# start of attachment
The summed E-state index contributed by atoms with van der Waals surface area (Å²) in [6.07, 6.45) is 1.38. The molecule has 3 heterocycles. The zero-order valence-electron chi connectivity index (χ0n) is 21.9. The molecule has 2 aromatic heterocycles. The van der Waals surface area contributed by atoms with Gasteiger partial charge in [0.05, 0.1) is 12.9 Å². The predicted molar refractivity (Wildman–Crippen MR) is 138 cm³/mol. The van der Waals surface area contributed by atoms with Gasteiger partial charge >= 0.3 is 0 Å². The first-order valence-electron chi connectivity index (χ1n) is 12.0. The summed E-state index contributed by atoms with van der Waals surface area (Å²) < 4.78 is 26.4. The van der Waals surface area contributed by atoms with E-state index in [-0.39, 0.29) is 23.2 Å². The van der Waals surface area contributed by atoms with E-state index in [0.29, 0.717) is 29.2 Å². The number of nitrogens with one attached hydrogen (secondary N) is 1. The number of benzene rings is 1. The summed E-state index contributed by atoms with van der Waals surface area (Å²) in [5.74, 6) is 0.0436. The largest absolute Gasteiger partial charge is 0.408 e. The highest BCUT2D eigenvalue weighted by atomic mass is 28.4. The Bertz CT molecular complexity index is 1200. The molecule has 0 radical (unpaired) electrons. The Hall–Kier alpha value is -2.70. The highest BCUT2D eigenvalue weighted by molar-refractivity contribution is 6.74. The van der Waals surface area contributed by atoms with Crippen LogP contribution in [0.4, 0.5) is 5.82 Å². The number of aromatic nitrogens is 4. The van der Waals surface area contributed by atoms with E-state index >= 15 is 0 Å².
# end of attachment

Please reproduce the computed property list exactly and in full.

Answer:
The summed E-state index contributed by atoms with van der Waals surface area (Å²) in [6.07, 6.45) is 1.38. The molecule has 3 heterocycles. The zero-order valence-electron chi connectivity index (χ0n) is 21.9. The molecule has 2 aromatic heterocycles. The van der Waals surface area contributed by atoms with Gasteiger partial charge in [0.05, 0.1) is 12.9 Å². The predicted molar refractivity (Wildman–Crippen MR) is 138 cm³/mol. The van der Waals surface area contributed by atoms with Gasteiger partial charge >= 0.3 is 0 Å². The first-order valence-electron chi connectivity index (χ1n) is 12.0. The summed E-state index contributed by atoms with van der Waals surface area (Å²) < 4.78 is 26.4. The van der Waals surface area contributed by atoms with E-state index in [-0.39, 0.29) is 23.2 Å². The van der Waals surface area contributed by atoms with E-state index in [0.29, 0.717) is 29.2 Å². The number of nitrogens with one attached hydrogen (secondary N) is 1. The number of benzene rings is 1. The summed E-state index contributed by atoms with van der Waals surface area (Å²) in [5.74, 6) is 0.0436. The largest absolute Gasteiger partial charge is 0.408 e. The highest BCUT2D eigenvalue weighted by atomic mass is 28.4. The Bertz CT molecular complexity index is 1200. The molecule has 0 radical (unpaired) electrons. The Hall–Kier alpha value is -2.70. The highest BCUT2D eigenvalue weighted by molar-refractivity contribution is 6.74. The van der Waals surface area contributed by atoms with Crippen LogP contribution in [0.4, 0.5) is 5.82 Å². The number of aromatic nitrogens is 4. The van der Waals surface area contributed by atoms with E-state index >= 15 is 0 Å².